Around the far turn, the Alan King runner and Milarrow disputed the lead from Mickelson, Lexicon Lad, Storming Gale, Filbert, Triangular and Lucy’s Legend. AP urged his mount forward to close up on the two leaders as they approached the first obstacle in the back straight but again Mickelson fenced slowly and lost ground.
Milarrow and Midnight Sail continued to match strides at the head of affairs as the field galloped towards the final bend, all runners jumping well; however, Triangular and Lucy’s Legend were now losing touch with the others.
Choc sent his mount on around the final turn, Mickelson initially his nearest pursuer; this mantle taken over by Filbert as they approached three out. It was then the turn of Lexicon Lad to make his challenge as they cleared the penultimate fence.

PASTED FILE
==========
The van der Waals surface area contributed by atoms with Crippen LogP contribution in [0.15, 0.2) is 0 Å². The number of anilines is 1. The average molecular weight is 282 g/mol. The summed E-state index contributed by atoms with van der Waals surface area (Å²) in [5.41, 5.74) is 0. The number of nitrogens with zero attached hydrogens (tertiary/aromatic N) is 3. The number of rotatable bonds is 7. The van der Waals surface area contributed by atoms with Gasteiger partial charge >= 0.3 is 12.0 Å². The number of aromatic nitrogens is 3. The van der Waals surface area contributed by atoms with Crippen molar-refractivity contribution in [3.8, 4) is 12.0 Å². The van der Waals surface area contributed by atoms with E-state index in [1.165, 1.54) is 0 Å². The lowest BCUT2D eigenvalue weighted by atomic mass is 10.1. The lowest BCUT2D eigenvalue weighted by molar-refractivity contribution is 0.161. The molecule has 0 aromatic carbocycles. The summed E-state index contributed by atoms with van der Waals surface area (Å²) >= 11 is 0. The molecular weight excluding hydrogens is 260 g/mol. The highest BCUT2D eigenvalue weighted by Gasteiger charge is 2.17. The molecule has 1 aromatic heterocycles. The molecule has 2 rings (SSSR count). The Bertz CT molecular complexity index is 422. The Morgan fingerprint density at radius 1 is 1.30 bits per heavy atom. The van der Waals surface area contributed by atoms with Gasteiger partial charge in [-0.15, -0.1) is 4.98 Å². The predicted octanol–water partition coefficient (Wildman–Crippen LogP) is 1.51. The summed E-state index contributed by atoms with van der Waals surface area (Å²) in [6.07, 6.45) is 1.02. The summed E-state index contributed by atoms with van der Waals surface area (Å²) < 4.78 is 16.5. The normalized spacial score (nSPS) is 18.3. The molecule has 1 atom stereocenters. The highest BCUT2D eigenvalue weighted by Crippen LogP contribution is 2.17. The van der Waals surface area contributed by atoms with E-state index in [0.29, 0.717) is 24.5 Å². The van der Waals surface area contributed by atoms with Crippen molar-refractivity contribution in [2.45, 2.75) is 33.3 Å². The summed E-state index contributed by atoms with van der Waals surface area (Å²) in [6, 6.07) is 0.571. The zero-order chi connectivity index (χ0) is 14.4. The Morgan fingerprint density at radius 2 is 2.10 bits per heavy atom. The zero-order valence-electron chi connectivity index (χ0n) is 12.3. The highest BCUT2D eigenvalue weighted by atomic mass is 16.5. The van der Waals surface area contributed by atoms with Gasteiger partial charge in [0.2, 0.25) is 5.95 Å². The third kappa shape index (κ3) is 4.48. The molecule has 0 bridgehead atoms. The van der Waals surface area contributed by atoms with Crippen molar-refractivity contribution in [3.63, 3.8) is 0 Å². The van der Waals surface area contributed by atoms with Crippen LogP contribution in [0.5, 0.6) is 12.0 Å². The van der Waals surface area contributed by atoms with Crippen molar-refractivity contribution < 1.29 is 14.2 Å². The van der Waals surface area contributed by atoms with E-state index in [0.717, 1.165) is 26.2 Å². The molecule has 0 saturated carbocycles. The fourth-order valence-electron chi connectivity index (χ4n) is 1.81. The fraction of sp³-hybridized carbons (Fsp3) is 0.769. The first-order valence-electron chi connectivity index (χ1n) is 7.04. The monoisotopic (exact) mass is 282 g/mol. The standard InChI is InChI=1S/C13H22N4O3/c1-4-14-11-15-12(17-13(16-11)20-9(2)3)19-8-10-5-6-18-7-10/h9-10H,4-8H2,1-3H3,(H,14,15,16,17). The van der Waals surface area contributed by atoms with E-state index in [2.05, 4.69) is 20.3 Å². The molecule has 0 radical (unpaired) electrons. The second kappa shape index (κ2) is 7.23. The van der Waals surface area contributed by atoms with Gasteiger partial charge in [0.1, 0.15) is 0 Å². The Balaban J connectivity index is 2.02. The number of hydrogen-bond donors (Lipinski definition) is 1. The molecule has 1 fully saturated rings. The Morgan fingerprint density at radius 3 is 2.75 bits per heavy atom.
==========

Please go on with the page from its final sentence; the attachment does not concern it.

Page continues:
But Choc’s mount was not for passing and still held a two lengths lead over his nearest pursuer at the last and went on to win by this distance at the line. The favourite, Milarrow, having been outpaced turning for home, rallied to claim third place. Filbert, who had made an error at the last, finished 4th.
It was Choc’s 36th winner of the season.
I returned to the Winners’ Enclosure to see Choc and his winning mount arrive back. It was then time to complete my ‘mission’; after which I would wear my hat!!!
As soon as it became apparent that Choc was heading back to the Weighing Room I set off to meet him at the point where he would exit the horse-walk and head across the concourse to weigh in. I’d already gained his agreement to the request to sign a wedding card on behalf of someone’s best man, so I handed over the card together with the instructions and a return envelope.
However, because I was concentrating on the task in hand, I’d not thought to greet him with a kiss on the cheek, but on this occasion he actually proffered his cheek for me to kiss. Isn’t that lovely? I wished him luck for the remainder of the afternoon as he headed back to the warmth of the Weighing Room.